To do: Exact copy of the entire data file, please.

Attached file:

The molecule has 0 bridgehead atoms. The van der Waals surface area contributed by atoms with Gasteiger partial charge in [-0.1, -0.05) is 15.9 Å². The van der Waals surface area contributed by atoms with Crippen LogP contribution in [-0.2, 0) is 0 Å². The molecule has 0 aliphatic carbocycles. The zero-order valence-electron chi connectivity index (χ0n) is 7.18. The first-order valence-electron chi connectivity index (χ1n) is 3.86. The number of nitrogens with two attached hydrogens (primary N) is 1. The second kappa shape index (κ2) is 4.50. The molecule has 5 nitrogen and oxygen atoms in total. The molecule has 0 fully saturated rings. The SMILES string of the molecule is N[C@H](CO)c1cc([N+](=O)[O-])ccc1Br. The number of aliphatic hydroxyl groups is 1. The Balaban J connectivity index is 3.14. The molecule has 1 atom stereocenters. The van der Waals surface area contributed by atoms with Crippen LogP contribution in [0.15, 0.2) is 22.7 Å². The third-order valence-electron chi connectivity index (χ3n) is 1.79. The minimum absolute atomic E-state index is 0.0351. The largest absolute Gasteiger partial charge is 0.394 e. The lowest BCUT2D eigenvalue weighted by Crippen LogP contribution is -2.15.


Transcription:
The molecule has 0 bridgehead atoms. The van der Waals surface area contributed by atoms with Gasteiger partial charge in [-0.1, -0.05) is 15.9 Å². The van der Waals surface area contributed by atoms with Crippen LogP contribution in [-0.2, 0) is 0 Å². The molecule has 0 aliphatic carbocycles. The zero-order valence-electron chi connectivity index (χ0n) is 7.18. The first-order valence-electron chi connectivity index (χ1n) is 3.86. The number of nitrogens with two attached hydrogens (primary N) is 1. The second kappa shape index (κ2) is 4.50. The molecule has 5 nitrogen and oxygen atoms in total. The molecule has 0 fully saturated rings. The SMILES string of the molecule is N[C@H](CO)c1cc([N+](=O)[O-])ccc1Br. The number of aliphatic hydroxyl groups is 1. The Balaban J connectivity index is 3.14. The molecule has 1 atom stereocenters. The van der Waals surface area contributed by atoms with Crippen LogP contribution in [0.15, 0.2) is 22.7 Å². The third-order valence-electron chi connectivity index (χ3n) is 1.79. The minimum absolute atomic E-state index is 0.0351. The largest absolute Gasteiger partial charge is 0.394 e. The lowest BCUT2D eigenvalue weighted by Crippen LogP contribution is -2.15.